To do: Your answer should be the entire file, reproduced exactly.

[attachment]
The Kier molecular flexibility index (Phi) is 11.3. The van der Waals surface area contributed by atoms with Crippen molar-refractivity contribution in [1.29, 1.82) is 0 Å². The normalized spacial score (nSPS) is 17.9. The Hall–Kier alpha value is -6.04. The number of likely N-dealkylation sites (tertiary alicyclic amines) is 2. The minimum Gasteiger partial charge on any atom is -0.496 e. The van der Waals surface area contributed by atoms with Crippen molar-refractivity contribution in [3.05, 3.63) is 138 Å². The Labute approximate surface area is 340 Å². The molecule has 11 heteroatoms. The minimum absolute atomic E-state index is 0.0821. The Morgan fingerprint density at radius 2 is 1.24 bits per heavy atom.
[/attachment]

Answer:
The Kier molecular flexibility index (Phi) is 11.3. The van der Waals surface area contributed by atoms with Crippen molar-refractivity contribution in [1.29, 1.82) is 0 Å². The normalized spacial score (nSPS) is 17.9. The Hall–Kier alpha value is -6.04. The number of likely N-dealkylation sites (tertiary alicyclic amines) is 2. The minimum Gasteiger partial charge on any atom is -0.496 e. The van der Waals surface area contributed by atoms with Crippen molar-refractivity contribution in [3.05, 3.63) is 138 Å². The Labute approximate surface area is 340 Å². The molecule has 11 heteroatoms. The minimum absolute atomic E-state index is 0.0821. The Morgan fingerprint density at radius 2 is 1.24 bits per heavy atom.